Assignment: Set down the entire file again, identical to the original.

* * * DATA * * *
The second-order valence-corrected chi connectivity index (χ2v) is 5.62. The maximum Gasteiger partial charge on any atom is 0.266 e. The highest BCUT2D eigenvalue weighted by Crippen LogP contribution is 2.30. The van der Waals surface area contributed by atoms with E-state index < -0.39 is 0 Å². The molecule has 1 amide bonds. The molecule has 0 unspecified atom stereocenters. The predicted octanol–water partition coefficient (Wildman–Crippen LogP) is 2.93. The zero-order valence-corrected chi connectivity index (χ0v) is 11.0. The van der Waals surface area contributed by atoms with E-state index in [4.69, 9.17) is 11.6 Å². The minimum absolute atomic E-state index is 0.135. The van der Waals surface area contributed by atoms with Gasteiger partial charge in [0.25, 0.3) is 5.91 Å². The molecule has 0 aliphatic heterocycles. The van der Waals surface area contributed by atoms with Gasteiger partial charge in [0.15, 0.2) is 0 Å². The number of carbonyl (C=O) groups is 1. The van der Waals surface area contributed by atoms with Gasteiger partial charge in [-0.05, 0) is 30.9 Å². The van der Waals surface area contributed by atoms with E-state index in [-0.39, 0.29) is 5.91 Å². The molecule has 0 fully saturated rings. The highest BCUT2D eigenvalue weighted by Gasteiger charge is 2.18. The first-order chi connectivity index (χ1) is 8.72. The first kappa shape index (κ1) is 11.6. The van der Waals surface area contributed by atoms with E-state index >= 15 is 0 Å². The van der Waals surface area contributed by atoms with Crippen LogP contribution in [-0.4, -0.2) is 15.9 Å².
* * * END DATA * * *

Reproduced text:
The second-order valence-corrected chi connectivity index (χ2v) is 5.62. The maximum Gasteiger partial charge on any atom is 0.266 e. The highest BCUT2D eigenvalue weighted by Crippen LogP contribution is 2.30. The van der Waals surface area contributed by atoms with E-state index < -0.39 is 0 Å². The molecule has 1 amide bonds. The molecule has 0 unspecified atom stereocenters. The predicted octanol–water partition coefficient (Wildman–Crippen LogP) is 2.93. The zero-order valence-corrected chi connectivity index (χ0v) is 11.0. The van der Waals surface area contributed by atoms with E-state index in [4.69, 9.17) is 11.6 Å². The minimum absolute atomic E-state index is 0.135. The van der Waals surface area contributed by atoms with Gasteiger partial charge in [0.25, 0.3) is 5.91 Å². The molecule has 0 aliphatic heterocycles. The van der Waals surface area contributed by atoms with Gasteiger partial charge in [0.15, 0.2) is 0 Å². The number of carbonyl (C=O) groups is 1. The van der Waals surface area contributed by atoms with Gasteiger partial charge in [-0.05, 0) is 30.9 Å². The van der Waals surface area contributed by atoms with E-state index in [-0.39, 0.29) is 5.91 Å². The molecule has 0 fully saturated rings. The highest BCUT2D eigenvalue weighted by Gasteiger charge is 2.18. The first-order chi connectivity index (χ1) is 8.72. The first kappa shape index (κ1) is 11.6. The van der Waals surface area contributed by atoms with E-state index >= 15 is 0 Å². The van der Waals surface area contributed by atoms with Crippen LogP contribution in [-0.4, -0.2) is 15.9 Å².